You might want to try David Gay's algorithm (used in Python 3.1 to implement float.__repr__).

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Thanks to ThomasMcLeod for pointing out the error in my table computation

To guarantee round-trip conversion using 15 or 16 or 17 digits is only possible for comparatively few cases. The number 15.95 comes from taking 2^53(1 implicit bit + 52 bits in the significand/"mantissa") which comes out to an integer in the range 10^15 to 10^16 (closer to 10^16).

Consider a double precision value x with an exponent of 0 i e falls into the floating point range range 1.0 <= x < 2.0. The implicit bit will mark the 2^0 component (part) of x. The highest explicit bit of the significand will denote the next lower exponent (from 0) <=> -1 => 2^-1 or the 0.5 component. The next bit 0.25, the ones after 0.125, 0.0625, 0.03125, 0.015625 and so on (see table below). The value 1.5 will thus be represented by two components added together: the implicit bit denoting 1.0 and the highest explicit significand bit denoting 0.5.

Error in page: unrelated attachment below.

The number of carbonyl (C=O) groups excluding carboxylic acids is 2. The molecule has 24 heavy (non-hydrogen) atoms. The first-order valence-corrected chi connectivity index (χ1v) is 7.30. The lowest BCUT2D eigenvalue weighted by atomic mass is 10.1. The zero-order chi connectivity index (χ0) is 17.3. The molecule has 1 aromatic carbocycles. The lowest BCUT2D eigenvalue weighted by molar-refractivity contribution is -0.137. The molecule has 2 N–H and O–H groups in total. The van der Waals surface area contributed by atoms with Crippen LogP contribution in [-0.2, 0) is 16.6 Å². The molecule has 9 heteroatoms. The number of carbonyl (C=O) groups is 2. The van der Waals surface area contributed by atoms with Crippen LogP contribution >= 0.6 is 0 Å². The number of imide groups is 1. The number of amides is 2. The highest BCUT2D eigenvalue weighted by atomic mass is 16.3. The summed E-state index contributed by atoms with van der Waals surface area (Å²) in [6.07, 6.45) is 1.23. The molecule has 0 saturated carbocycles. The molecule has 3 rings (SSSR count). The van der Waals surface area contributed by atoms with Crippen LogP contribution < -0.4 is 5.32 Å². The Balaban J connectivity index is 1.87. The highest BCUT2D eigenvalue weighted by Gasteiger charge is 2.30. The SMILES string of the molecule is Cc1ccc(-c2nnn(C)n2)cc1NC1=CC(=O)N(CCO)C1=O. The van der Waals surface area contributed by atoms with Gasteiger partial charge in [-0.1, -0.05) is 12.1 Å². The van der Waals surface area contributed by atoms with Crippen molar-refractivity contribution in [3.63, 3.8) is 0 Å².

This illustrates that from the implicit bit downward you have 52 additional, explicit bits to represent possible components where the smallest is 0(exponent)-52(explicit bits in significand) = -52 => 2^-52 which according to the table below is ... well you can see for yourselves that it comes out to quite a bit more than 15.95 significant digits (37 to be exact). To put it another way the smallest number in the 2^0 range that is != 1.0 itself is 2^0+2^-52 which is 1.0 + the number next to 2^-52 (below) = (exactly) 1.0000000000000002220446049250313080847263336181640625, a value which I count as being 53 significant digits long. With 17 digit formatting "precision" the number will display as 1.0000000000000002 and this would depend on the library converting correctly.